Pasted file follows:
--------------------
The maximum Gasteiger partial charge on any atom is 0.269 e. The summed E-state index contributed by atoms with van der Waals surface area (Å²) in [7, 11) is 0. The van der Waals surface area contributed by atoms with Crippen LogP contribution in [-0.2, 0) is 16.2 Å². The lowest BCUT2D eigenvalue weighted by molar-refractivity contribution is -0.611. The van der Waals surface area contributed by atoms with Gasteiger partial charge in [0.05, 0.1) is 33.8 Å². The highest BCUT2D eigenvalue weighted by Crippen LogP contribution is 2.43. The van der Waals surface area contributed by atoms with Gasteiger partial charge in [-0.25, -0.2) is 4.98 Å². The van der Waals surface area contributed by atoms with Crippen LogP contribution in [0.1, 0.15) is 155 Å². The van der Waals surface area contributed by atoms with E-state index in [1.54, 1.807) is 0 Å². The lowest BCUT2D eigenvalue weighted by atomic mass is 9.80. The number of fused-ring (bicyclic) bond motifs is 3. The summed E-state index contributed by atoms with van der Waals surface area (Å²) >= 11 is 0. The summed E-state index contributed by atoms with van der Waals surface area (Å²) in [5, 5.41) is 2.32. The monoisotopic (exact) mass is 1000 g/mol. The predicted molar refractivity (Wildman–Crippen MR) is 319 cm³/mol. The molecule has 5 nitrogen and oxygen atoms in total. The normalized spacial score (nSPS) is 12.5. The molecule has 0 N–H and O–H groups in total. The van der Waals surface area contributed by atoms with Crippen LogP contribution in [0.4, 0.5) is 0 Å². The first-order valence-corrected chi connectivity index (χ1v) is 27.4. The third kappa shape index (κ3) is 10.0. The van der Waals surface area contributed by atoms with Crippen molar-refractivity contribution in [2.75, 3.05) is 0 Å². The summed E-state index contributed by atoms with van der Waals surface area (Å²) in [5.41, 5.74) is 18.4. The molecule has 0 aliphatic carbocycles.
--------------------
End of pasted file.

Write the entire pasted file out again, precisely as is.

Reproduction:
The maximum Gasteiger partial charge on any atom is 0.269 e. The summed E-state index contributed by atoms with van der Waals surface area (Å²) in [7, 11) is 0. The van der Waals surface area contributed by atoms with Crippen LogP contribution in [-0.2, 0) is 16.2 Å². The lowest BCUT2D eigenvalue weighted by molar-refractivity contribution is -0.611. The van der Waals surface area contributed by atoms with Gasteiger partial charge in [0.05, 0.1) is 33.8 Å². The highest BCUT2D eigenvalue weighted by Crippen LogP contribution is 2.43. The van der Waals surface area contributed by atoms with Gasteiger partial charge in [-0.25, -0.2) is 4.98 Å². The van der Waals surface area contributed by atoms with Crippen LogP contribution in [0.1, 0.15) is 155 Å². The van der Waals surface area contributed by atoms with E-state index in [1.54, 1.807) is 0 Å². The lowest BCUT2D eigenvalue weighted by atomic mass is 9.80. The number of fused-ring (bicyclic) bond motifs is 3. The summed E-state index contributed by atoms with van der Waals surface area (Å²) >= 11 is 0. The summed E-state index contributed by atoms with van der Waals surface area (Å²) in [5, 5.41) is 2.32. The monoisotopic (exact) mass is 1000 g/mol. The predicted molar refractivity (Wildman–Crippen MR) is 319 cm³/mol. The molecule has 5 nitrogen and oxygen atoms in total. The normalized spacial score (nSPS) is 12.5. The molecule has 0 N–H and O–H groups in total. The van der Waals surface area contributed by atoms with Crippen LogP contribution in [0.4, 0.5) is 0 Å². The first-order valence-corrected chi connectivity index (χ1v) is 27.4. The third kappa shape index (κ3) is 10.0. The van der Waals surface area contributed by atoms with Crippen molar-refractivity contribution in [2.75, 3.05) is 0 Å². The summed E-state index contributed by atoms with van der Waals surface area (Å²) in [5.41, 5.74) is 18.4. The molecule has 0 aliphatic carbocycles.